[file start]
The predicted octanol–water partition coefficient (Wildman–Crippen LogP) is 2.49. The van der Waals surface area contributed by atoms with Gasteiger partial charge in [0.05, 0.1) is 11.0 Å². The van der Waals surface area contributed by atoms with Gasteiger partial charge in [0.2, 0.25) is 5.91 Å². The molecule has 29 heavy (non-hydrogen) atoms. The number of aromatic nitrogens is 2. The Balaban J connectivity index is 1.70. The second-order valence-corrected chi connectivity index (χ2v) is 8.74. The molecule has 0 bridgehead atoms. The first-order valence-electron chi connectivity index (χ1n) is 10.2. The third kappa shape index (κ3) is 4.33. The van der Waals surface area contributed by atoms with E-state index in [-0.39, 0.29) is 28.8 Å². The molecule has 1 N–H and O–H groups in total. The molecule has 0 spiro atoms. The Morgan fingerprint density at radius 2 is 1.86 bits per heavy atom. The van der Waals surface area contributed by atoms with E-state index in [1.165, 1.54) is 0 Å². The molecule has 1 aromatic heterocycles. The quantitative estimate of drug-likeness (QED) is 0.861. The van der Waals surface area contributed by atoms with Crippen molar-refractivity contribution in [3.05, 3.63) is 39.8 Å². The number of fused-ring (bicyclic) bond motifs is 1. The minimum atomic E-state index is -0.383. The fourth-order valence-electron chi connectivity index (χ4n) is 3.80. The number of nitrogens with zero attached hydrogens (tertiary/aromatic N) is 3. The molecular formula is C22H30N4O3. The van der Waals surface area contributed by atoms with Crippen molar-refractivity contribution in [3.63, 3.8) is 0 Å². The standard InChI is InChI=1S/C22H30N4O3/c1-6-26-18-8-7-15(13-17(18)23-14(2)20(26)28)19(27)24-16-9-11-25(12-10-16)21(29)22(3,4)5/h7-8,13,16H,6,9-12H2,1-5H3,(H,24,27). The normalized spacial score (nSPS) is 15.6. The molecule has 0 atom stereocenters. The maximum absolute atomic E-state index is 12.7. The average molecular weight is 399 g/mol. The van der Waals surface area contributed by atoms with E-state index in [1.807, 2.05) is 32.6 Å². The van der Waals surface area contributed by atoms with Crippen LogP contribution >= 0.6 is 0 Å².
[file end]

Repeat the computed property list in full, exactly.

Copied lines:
The predicted octanol–water partition coefficient (Wildman–Crippen LogP) is 2.49. The van der Waals surface area contributed by atoms with Gasteiger partial charge in [0.05, 0.1) is 11.0 Å². The van der Waals surface area contributed by atoms with Gasteiger partial charge in [0.2, 0.25) is 5.91 Å². The molecule has 29 heavy (non-hydrogen) atoms. The number of aromatic nitrogens is 2. The Balaban J connectivity index is 1.70. The second-order valence-corrected chi connectivity index (χ2v) is 8.74. The molecule has 0 bridgehead atoms. The first-order valence-electron chi connectivity index (χ1n) is 10.2. The third kappa shape index (κ3) is 4.33. The van der Waals surface area contributed by atoms with E-state index in [-0.39, 0.29) is 28.8 Å². The molecule has 1 N–H and O–H groups in total. The molecule has 0 spiro atoms. The Morgan fingerprint density at radius 2 is 1.86 bits per heavy atom. The van der Waals surface area contributed by atoms with E-state index in [1.165, 1.54) is 0 Å². The molecule has 1 aromatic heterocycles. The quantitative estimate of drug-likeness (QED) is 0.861. The van der Waals surface area contributed by atoms with Crippen molar-refractivity contribution in [3.05, 3.63) is 39.8 Å². The number of fused-ring (bicyclic) bond motifs is 1. The minimum atomic E-state index is -0.383. The fourth-order valence-electron chi connectivity index (χ4n) is 3.80. The number of nitrogens with zero attached hydrogens (tertiary/aromatic N) is 3. The molecular formula is C22H30N4O3. The van der Waals surface area contributed by atoms with Crippen molar-refractivity contribution in [3.63, 3.8) is 0 Å². The standard InChI is InChI=1S/C22H30N4O3/c1-6-26-18-8-7-15(13-17(18)23-14(2)20(26)28)19(27)24-16-9-11-25(12-10-16)21(29)22(3,4)5/h7-8,13,16H,6,9-12H2,1-5H3,(H,24,27). The normalized spacial score (nSPS) is 15.6. The molecule has 0 atom stereocenters. The maximum absolute atomic E-state index is 12.7. The average molecular weight is 399 g/mol. The van der Waals surface area contributed by atoms with E-state index in [1.807, 2.05) is 32.6 Å². The van der Waals surface area contributed by atoms with Crippen LogP contribution >= 0.6 is 0 Å².